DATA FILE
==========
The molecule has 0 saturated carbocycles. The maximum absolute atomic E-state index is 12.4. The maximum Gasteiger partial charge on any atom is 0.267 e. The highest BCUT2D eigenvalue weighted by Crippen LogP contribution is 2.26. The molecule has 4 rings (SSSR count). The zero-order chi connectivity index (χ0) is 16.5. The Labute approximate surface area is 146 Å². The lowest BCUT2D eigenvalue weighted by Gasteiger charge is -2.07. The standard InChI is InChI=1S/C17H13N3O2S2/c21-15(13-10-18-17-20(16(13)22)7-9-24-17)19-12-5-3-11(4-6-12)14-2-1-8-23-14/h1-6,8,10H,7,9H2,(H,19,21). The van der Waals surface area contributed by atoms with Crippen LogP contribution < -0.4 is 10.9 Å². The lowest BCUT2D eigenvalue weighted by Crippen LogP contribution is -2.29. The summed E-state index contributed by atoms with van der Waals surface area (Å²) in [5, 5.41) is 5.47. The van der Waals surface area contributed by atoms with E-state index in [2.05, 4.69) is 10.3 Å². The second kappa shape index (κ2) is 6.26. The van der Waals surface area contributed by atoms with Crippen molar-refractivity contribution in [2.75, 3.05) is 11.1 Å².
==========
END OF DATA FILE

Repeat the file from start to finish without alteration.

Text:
The molecule has 0 saturated carbocycles. The maximum absolute atomic E-state index is 12.4. The maximum Gasteiger partial charge on any atom is 0.267 e. The highest BCUT2D eigenvalue weighted by Crippen LogP contribution is 2.26. The molecule has 4 rings (SSSR count). The zero-order chi connectivity index (χ0) is 16.5. The Labute approximate surface area is 146 Å². The lowest BCUT2D eigenvalue weighted by Gasteiger charge is -2.07. The standard InChI is InChI=1S/C17H13N3O2S2/c21-15(13-10-18-17-20(16(13)22)7-9-24-17)19-12-5-3-11(4-6-12)14-2-1-8-23-14/h1-6,8,10H,7,9H2,(H,19,21). The van der Waals surface area contributed by atoms with Crippen LogP contribution < -0.4 is 10.9 Å². The lowest BCUT2D eigenvalue weighted by Crippen LogP contribution is -2.29. The summed E-state index contributed by atoms with van der Waals surface area (Å²) in [5, 5.41) is 5.47. The van der Waals surface area contributed by atoms with E-state index in [2.05, 4.69) is 10.3 Å². The second kappa shape index (κ2) is 6.26. The van der Waals surface area contributed by atoms with Crippen molar-refractivity contribution in [2.75, 3.05) is 11.1 Å².